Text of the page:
Is Buttermilk Lumpy?

Buttermilk is a popular ingredient that many baking recipes call for. It is the liquid created after butter is churned, and full of essential nutrients like calcium, phosphorus, and probiotics. Because its main purpose is for baking, buttermilk will often be left in the fridge for long periods of time.

Buttermilk naturally will have a few lumps, and it won’t be perfectly smooth upon the first time looking at it. However, these lumps should go away easily with stirring. If your buttermilk is super chunky and difficult to pour, it should not be consumed.

Because buttermilk will be lumpy when it is good, it can be hard to distinguish whether buttermilk has gone bad. Lumpy food is typically a signal of expired food, and buttermilk is no exception. It just becomes more lumpy.

How to Tell if Buttermilk is Expired

The texture of buttermilk is one indicator that it has gone bad, but there are a few others to make note of. If the smell or taste of your buttermilk feels off, it may be expired. Another way to know for sure is by checking the expiration date on the container it came in.

Already, the scent of buttermilk is more tangy than other dairy products. The tanginess is what makes buttermilk the ingredient that many adore, but tanginess can also be an indicator that the buttermilk is not good anymore. If it smells more sour than normal, it should be discarded.

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When buttermilk is spoiled, its color will be off too. A more clear way to tell would be if you see any mold growing on the surface of the buttermilk. In either of these cases, it’s time to buy new buttermilk.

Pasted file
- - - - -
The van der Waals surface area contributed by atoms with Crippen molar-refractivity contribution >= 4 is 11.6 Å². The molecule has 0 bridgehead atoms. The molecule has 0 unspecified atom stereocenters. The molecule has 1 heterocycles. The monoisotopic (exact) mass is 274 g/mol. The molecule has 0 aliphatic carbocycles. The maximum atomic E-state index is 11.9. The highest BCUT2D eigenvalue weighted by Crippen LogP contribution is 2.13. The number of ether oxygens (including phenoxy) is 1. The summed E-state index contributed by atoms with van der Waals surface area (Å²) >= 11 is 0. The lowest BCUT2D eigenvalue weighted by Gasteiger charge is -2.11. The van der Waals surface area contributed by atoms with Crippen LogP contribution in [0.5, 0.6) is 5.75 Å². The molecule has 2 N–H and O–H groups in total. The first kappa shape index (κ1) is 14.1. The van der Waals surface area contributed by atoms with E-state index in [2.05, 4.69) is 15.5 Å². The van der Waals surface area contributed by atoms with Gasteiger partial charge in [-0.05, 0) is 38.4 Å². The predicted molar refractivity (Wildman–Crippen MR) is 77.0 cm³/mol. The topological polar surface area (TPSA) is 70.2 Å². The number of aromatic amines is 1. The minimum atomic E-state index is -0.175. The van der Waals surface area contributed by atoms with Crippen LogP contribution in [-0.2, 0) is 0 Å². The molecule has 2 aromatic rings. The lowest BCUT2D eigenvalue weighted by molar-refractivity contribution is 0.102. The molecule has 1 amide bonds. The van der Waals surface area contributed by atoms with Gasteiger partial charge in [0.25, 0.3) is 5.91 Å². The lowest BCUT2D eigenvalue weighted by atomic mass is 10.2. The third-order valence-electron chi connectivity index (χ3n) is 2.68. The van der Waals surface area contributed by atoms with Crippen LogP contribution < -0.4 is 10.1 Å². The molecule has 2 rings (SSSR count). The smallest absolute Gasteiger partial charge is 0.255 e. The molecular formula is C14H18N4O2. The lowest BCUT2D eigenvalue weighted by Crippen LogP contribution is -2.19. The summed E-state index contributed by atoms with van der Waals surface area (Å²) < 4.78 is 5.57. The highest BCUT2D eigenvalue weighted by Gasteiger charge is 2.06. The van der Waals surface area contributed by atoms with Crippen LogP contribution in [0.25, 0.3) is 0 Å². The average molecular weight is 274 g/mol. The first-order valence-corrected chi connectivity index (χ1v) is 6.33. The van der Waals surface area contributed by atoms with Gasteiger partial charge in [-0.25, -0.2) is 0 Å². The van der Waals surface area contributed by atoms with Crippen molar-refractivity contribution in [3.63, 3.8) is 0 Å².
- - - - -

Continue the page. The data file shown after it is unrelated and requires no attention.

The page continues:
Its taste and texture will be off as well. Expired buttermilk takes on an extremely thick and clumpy texture, and an unpleasant taste.

Extending the Shelf Life of Buttermilk

Once you open buttermilk, it can last for around two weeks. It should always be put in the refrigerator as soon as possible. Never leave buttermilk to sit at room temperature.

A tip to make your buttermilk last longer is making sure your fingers are somewhat far away from the opening when you pour it, and never drink it directly from the carton. Both of these activities can create opportunities for bacteria to get in and mold to form. So, avoiding doing either can keep your buttermilk fresh for longer.

Using a separate airtight container to store buttermilk is never a bad idea either. Purchasing some new bottles online or in a store can extend the shelf life of buttermilk. It can also be frozen, but this is not recommended if you are drinking it or using it uncooked.

Freezing buttermilk causes its texture to change, and can make it clump and separate. When kept properly in the freezer, this does not mean that it has expired. You can expect frozen buttermilk to last for around two months.

Conclusion

Buttermilk is indeed lumpy when it is fresh. However, lumpiness is often an indicator of expired food, and buttermilk is no exception to this. If your buttermilk becomes very lumpy this could mean it has gone bad. It is important to know the difference between normal lumpiness and expired lumpiness in buttermilk.

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